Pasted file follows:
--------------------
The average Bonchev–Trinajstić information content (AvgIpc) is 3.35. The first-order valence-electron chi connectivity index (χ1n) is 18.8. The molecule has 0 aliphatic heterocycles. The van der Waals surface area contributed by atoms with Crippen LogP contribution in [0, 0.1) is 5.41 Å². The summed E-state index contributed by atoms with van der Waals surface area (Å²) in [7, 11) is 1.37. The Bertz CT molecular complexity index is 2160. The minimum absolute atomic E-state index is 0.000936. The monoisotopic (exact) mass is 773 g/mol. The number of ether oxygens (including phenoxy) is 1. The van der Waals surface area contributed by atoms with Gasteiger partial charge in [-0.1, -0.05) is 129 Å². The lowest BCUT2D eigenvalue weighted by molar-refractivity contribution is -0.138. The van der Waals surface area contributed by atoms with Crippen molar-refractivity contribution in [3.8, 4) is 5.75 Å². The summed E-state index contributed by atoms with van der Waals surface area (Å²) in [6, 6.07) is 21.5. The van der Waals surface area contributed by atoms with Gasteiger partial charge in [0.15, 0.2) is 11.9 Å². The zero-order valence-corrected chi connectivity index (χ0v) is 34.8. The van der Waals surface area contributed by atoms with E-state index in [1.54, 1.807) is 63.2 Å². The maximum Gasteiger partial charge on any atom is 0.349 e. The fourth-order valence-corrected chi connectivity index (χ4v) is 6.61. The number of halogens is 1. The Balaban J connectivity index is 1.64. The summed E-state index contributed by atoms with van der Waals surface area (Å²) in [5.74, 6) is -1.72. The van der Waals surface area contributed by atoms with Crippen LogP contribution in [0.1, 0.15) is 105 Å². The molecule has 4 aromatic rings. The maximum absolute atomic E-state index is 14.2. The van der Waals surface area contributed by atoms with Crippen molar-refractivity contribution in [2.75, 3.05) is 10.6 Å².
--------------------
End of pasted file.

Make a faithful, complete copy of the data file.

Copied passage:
The average Bonchev–Trinajstić information content (AvgIpc) is 3.35. The first-order valence-electron chi connectivity index (χ1n) is 18.8. The molecule has 0 aliphatic heterocycles. The van der Waals surface area contributed by atoms with Crippen LogP contribution in [0, 0.1) is 5.41 Å². The summed E-state index contributed by atoms with van der Waals surface area (Å²) in [7, 11) is 1.37. The Bertz CT molecular complexity index is 2160. The minimum absolute atomic E-state index is 0.000936. The monoisotopic (exact) mass is 773 g/mol. The number of ether oxygens (including phenoxy) is 1. The van der Waals surface area contributed by atoms with Gasteiger partial charge in [-0.1, -0.05) is 129 Å². The lowest BCUT2D eigenvalue weighted by molar-refractivity contribution is -0.138. The van der Waals surface area contributed by atoms with Crippen molar-refractivity contribution in [3.8, 4) is 5.75 Å². The summed E-state index contributed by atoms with van der Waals surface area (Å²) in [6, 6.07) is 21.5. The van der Waals surface area contributed by atoms with Gasteiger partial charge in [0.15, 0.2) is 11.9 Å². The zero-order valence-corrected chi connectivity index (χ0v) is 34.8. The van der Waals surface area contributed by atoms with E-state index in [1.54, 1.807) is 63.2 Å². The maximum Gasteiger partial charge on any atom is 0.349 e. The fourth-order valence-corrected chi connectivity index (χ4v) is 6.61. The number of halogens is 1. The Balaban J connectivity index is 1.64. The summed E-state index contributed by atoms with van der Waals surface area (Å²) in [5.74, 6) is -1.72. The van der Waals surface area contributed by atoms with Crippen LogP contribution in [0.1, 0.15) is 105 Å². The molecule has 4 aromatic rings. The maximum absolute atomic E-state index is 14.2. The van der Waals surface area contributed by atoms with Crippen molar-refractivity contribution in [2.75, 3.05) is 10.6 Å².